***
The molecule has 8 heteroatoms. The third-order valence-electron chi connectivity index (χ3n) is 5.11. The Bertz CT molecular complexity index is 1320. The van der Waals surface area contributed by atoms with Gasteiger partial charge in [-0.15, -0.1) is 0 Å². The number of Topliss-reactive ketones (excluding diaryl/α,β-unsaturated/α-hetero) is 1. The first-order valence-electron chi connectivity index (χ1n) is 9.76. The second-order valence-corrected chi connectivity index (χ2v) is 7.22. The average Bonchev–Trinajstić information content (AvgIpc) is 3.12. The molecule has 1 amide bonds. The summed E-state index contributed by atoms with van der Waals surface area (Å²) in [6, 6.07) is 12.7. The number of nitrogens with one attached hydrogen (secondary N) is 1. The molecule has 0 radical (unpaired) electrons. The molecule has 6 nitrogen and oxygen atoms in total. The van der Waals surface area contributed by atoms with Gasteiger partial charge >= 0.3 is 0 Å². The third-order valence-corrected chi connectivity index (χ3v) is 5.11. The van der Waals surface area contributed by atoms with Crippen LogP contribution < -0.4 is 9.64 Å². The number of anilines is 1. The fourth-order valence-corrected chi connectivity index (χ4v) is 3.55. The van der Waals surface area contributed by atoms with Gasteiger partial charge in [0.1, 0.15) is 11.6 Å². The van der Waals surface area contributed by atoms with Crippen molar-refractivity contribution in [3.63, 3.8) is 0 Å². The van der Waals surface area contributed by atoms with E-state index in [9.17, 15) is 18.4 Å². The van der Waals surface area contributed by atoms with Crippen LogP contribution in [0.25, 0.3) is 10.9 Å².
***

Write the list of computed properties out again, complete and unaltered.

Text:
The molecule has 8 heteroatoms. The third-order valence-electron chi connectivity index (χ3n) is 5.11. The Bertz CT molecular complexity index is 1320. The van der Waals surface area contributed by atoms with Gasteiger partial charge in [-0.15, -0.1) is 0 Å². The number of Topliss-reactive ketones (excluding diaryl/α,β-unsaturated/α-hetero) is 1. The first-order valence-electron chi connectivity index (χ1n) is 9.76. The second-order valence-corrected chi connectivity index (χ2v) is 7.22. The average Bonchev–Trinajstić information content (AvgIpc) is 3.12. The molecule has 1 amide bonds. The summed E-state index contributed by atoms with van der Waals surface area (Å²) in [6, 6.07) is 12.7. The number of nitrogens with one attached hydrogen (secondary N) is 1. The molecule has 0 radical (unpaired) electrons. The molecule has 6 nitrogen and oxygen atoms in total. The van der Waals surface area contributed by atoms with Gasteiger partial charge >= 0.3 is 0 Å². The third-order valence-corrected chi connectivity index (χ3v) is 5.11. The van der Waals surface area contributed by atoms with Crippen LogP contribution < -0.4 is 9.64 Å². The number of anilines is 1. The fourth-order valence-corrected chi connectivity index (χ4v) is 3.55. The van der Waals surface area contributed by atoms with Gasteiger partial charge in [0.1, 0.15) is 11.6 Å². The van der Waals surface area contributed by atoms with Crippen molar-refractivity contribution in [3.63, 3.8) is 0 Å². The van der Waals surface area contributed by atoms with E-state index in [9.17, 15) is 18.4 Å². The van der Waals surface area contributed by atoms with Crippen LogP contribution in [0.25, 0.3) is 10.9 Å².